John also asked me to create a four-page booklet to be distributed at the event and to perform music during the ceremony. For the memorial booklet I chose my favourite photo of Inga-Maria for the front, one that I felt captures her smiling youthful zest so poignantly, one in which her appetite for life and her hopes for the future are I think visible on her face, a future that would mutate into a nightmare on the night that very face was damaged beyond repair. Inside the booklet was an introductory message penned by John on the second page, with Clare McCotter’s triptych of poems for Inga-Maria taking up the third page (these poems can be read in Part 15 of this blog). The back page featured a poem John had written for Inga entitled No Beauty Hath Ever Been Seen (this can also be viewed in Part 15, a poem John was too modest to take credit for upon its inclusion in the memorial booklet) and lastly the back page also included the lyrics to a new song I’ve written from Inga’s mother Almut Hauser’s perspective. Finally, at the bottom of the back page the most well-known iconic photo of Inga was added and with that, once the correct margins, spacings and fonts were added, the memorial booklet was complete.

John enlisted Clare McCotter to read her poems for Inga during the ceremony and Donal Cunningham was asked by John to perform the role of MC. As a lovely additional touch, John bought thirty red roses and his wife Anne took care to tie a black ribbon around each and every one of the roses, to symbolise the fact that it had now been thirty years since Inga-Maria’s life was so brutally taken.

While John co-ordinated the preparations for the memorial and Donal liaised with the creator of the inscription stone (a local man named Donal Og Newcombe) I set up an event page on Facebook to which I invited several hundred people and generally handled the social media promotion of the event to get the word out. No sooner had word began to circulate about the event that we were contacted by a number of press outlets keen to cover the occasion. John and I undertook a round of interviews with local and national media to further try to ensure that anyone who would be interested in attending wouldn’t miss out. In the meantime I worked on the memorial booklet and the wording for the inscription stone. It struck me that the wording couldn’t be too elaborate – it needed to balance economy of language with as succinct a summarisation as possible of the message we wanted to convey. There were many things I could’ve said but I knew I wouldn’t have a huge amount of space to work with. Each word would carry a considerable weight as essentially the wording could come to be seen to define Inga-Maria’s life.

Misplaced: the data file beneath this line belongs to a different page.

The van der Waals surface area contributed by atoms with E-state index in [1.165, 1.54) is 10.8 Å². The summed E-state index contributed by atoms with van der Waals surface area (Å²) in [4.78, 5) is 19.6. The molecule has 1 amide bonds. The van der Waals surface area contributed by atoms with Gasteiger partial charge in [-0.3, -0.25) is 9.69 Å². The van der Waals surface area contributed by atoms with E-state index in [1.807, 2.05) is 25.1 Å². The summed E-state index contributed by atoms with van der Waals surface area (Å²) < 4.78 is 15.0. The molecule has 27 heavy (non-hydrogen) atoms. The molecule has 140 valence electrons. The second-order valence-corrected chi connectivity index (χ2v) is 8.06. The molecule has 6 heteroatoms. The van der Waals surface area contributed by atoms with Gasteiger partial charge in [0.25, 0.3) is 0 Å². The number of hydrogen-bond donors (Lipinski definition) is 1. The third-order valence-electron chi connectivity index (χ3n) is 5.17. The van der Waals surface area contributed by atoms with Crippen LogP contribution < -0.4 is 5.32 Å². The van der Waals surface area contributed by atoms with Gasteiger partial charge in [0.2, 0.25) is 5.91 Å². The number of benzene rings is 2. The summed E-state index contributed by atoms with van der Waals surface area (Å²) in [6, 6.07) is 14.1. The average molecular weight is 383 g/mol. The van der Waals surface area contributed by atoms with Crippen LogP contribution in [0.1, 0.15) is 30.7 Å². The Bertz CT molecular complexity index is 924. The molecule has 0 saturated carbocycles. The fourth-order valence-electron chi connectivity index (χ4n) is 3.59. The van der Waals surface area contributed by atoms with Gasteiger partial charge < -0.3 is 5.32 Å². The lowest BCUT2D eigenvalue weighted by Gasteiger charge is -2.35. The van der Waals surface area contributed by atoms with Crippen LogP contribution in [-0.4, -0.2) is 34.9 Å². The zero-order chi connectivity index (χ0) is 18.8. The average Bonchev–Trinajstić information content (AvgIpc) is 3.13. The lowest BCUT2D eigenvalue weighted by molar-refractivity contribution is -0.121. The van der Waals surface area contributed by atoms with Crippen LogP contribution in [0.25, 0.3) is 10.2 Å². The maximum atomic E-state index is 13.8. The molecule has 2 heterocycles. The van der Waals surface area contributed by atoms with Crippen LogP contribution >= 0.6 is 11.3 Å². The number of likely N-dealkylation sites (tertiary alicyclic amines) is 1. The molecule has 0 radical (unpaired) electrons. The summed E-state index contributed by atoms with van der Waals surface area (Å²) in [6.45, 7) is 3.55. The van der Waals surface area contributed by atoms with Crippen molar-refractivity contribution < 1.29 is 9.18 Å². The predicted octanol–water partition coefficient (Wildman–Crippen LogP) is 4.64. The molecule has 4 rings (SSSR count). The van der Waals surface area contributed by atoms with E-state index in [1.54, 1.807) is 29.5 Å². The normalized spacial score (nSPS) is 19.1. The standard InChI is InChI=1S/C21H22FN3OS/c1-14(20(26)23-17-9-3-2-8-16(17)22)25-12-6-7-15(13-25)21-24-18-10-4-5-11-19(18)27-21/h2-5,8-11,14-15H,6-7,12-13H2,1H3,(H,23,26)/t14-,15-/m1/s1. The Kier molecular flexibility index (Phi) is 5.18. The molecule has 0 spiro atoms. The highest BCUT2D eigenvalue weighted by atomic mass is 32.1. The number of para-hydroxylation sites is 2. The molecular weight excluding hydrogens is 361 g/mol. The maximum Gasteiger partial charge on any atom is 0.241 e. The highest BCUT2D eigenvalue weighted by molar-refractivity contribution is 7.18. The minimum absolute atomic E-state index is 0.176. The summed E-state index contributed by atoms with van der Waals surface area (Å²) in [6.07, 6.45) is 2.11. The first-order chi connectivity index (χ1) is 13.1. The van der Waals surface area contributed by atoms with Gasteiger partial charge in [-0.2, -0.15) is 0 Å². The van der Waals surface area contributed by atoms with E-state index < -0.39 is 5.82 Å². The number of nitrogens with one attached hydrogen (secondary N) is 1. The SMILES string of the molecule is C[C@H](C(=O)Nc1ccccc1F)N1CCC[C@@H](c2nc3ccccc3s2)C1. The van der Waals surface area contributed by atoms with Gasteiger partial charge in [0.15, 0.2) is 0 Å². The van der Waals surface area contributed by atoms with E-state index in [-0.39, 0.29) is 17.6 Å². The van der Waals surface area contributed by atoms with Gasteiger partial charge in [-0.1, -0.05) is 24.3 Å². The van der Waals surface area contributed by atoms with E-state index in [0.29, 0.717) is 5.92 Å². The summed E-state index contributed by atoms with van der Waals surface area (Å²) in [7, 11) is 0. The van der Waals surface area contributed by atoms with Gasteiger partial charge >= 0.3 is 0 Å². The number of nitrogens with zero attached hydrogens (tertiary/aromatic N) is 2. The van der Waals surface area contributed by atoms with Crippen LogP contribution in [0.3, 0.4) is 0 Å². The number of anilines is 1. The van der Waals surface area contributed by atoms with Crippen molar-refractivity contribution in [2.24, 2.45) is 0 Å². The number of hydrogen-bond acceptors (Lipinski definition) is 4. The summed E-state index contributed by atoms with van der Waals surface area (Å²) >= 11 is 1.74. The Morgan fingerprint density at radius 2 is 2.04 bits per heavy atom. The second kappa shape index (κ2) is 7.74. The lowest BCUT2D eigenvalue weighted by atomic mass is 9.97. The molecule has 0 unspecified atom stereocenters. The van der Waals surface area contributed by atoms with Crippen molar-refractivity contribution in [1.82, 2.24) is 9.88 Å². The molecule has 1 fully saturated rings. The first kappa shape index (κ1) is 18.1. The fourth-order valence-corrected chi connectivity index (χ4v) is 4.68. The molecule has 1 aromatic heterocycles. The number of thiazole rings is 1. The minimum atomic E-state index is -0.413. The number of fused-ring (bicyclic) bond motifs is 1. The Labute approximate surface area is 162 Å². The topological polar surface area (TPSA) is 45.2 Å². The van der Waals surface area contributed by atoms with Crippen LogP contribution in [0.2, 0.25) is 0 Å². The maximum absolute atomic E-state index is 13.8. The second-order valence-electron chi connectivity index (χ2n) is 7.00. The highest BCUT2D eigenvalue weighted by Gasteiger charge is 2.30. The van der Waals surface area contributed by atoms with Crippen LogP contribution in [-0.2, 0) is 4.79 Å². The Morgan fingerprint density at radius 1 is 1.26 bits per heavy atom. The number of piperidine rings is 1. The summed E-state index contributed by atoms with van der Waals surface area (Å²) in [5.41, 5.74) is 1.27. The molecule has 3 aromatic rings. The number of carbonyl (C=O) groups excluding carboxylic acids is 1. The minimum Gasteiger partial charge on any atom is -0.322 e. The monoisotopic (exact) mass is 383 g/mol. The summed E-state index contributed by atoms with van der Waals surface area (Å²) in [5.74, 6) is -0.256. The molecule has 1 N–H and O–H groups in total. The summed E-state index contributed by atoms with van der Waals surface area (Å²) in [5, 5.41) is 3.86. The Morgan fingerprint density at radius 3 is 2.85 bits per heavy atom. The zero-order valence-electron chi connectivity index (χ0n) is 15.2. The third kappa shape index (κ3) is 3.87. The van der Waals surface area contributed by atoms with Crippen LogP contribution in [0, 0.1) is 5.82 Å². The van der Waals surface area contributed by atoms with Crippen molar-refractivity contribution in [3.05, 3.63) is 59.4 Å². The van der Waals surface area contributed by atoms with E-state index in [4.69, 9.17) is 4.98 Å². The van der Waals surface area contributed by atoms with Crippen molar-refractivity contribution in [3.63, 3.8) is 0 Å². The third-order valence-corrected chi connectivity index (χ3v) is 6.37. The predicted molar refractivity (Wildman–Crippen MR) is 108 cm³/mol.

Which is all the more so as Inga-Maria’s grave at the Ostfriedhof in Munich doesn’t actually have any headstone, instead what is there is something I would describe more as a grave marker. There is no wording on this grave marker other than her name and the year she was born and died. Anyone looking at Inga’s grave who didn’t know her would have no idea of the sort of person she was, of what interested her, or of what her personality was like. These are the very things she was denied the chance to reveal to people by the man who murdered her and those who assisted him, which is one of the main reasons I’m so intent on trying to communicate those qualities of hers through this blog and in as many interviews as I’m asked to do.

Inga-Maria Grave 1

The Living Dead: This never-before-seen photograph shows Inga-Maria and her father Josef’s graves at the Ostfriedhof in Munich, Bavaria. Photo: Inga Richardson ©2017